Unemployment Diaries: Don’t Call Me ‘Entitled’

Today I got the following comment on my ‘Unemployment Diaries: Week 1’ post:

This is honestly one of the most entitled, privileged things I think I’ve ever read. You chose to do fun stuff instead of buckling down and applying to new jobs. You have the luxury because of family and friends to just chill – maybe your coworkers who’ve already applied actually need the money to pay rent or buy groceries? You literally are in control of this entire situation, but you’re acting like the victim the entire time. Sucks that you lost your job, but you were able to (as you said) just take a vacation while many others would have to rush to find anything to pay the bills. Doesn’t seem like you have much to complain about here.


So I’d like the chance to formally respond.

When we, the employees of LittleThings, all found out that LittleThings was shutting down, we immediately went into a meeting with the Editor-in-Chief, who was kind enough to tell us what she knew about the impending closure.

In the meeting, most people were in complete shock. A few people were crying. Some people immediately started voicing their concerns about making rent and paying their bills. It only took me about thirty seconds after we got the shutdown email to realize that I was, in fact, in a privileged position.

Because you’re right, I am privileged. I have parents that live nearby, a boyfriend who I live with, and amazingly supportive friends and family. I have a savings account that could keep me afloat for a while, I don’t have student loans anymore, and I don’t have credit card debt. I am more than aware that I have a lot of support (both emotional and financial) that other people don’t have. It’s absolutely fair to say that I’m privileged; it’s something that I try to remember every single day and to keep in check. I know that I am awarded certain opportunities because of my social characteristics: I am white, I am middle class, I am young, I am able, I am educated, etc. Believe me when I say that I know how lucky I am.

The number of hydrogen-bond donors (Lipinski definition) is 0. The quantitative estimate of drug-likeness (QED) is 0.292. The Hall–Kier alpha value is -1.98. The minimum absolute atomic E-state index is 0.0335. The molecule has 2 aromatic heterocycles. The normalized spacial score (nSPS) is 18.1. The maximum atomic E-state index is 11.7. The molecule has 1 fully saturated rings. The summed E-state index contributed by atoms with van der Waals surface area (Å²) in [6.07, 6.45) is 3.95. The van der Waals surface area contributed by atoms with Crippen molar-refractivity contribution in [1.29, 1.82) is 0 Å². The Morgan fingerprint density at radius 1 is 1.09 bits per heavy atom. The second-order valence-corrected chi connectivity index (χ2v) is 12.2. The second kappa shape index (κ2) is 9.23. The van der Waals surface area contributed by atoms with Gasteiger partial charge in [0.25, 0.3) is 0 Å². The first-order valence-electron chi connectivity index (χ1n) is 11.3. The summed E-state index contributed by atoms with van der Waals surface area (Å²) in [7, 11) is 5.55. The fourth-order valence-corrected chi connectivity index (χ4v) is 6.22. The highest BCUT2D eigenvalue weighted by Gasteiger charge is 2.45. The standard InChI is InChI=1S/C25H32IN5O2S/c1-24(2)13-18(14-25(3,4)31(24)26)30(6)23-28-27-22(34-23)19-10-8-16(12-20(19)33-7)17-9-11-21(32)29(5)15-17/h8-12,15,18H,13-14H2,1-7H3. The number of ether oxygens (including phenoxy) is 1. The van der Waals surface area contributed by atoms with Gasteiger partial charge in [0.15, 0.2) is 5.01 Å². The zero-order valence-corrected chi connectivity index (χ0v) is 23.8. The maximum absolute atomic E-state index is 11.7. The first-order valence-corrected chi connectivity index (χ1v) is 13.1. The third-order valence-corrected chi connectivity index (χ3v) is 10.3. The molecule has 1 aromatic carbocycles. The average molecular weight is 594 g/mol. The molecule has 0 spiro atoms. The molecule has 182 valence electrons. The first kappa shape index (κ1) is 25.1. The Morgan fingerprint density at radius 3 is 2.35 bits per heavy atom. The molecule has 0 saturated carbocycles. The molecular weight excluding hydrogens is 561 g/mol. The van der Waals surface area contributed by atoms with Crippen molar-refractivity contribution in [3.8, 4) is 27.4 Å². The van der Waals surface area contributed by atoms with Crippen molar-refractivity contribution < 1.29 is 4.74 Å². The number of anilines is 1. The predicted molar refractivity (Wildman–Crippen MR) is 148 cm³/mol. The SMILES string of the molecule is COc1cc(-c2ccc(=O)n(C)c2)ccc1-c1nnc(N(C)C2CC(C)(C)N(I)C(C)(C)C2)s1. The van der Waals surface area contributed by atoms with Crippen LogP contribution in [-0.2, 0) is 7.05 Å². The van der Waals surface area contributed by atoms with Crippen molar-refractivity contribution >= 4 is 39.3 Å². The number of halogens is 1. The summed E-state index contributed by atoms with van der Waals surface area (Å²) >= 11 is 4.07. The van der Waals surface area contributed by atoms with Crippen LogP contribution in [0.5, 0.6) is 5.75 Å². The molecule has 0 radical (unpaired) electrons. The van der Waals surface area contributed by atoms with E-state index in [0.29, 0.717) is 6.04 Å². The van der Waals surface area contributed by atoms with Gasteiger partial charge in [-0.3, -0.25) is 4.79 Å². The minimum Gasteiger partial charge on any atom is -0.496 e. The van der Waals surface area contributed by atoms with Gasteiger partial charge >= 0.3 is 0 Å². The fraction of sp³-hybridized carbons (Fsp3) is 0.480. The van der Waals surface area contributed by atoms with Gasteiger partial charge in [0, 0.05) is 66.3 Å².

Now, I want to address each of the claims you made about me, without actually knowing anything about me:

You chose to do fun stuff instead of buckling down and applying to new jobs.

Yes, I did choose to “do fun stuff.” During the course of three days (two of which were over the weekend), I chose to spend time with my cousin and her friends, which is exactly what I planned to do before being laid off.

And no, I didn’t “buckle down and apply to new jobs.” But while I haven’t “officially” applied to any jobs — meaning I haven’t gone to the online job search platforms and applied to jobs through websites’ forms — I have gotten in touch with multiple people who offered to speak with me directly.

I spent hours updating my resume, redoing my website, and downloading work I’ve published. I sent links and clips to interested employers, and I set up meetings and appointments with people in the industry.

I’ve done the whole “applying to jobs” thing before (pretty recently), and in my experience, it doesn’t work to apply to jobs before you have a resume and website you feel accurately represent you. I spent six months applying to jobs last time I was in a similar position, and I heard back from almost nobody. I’d much rather spend my time preparing to apply to jobs and making it more likely I’ll get a reply on the applications I do send, than sending a million applications and getting one reply in a hundred.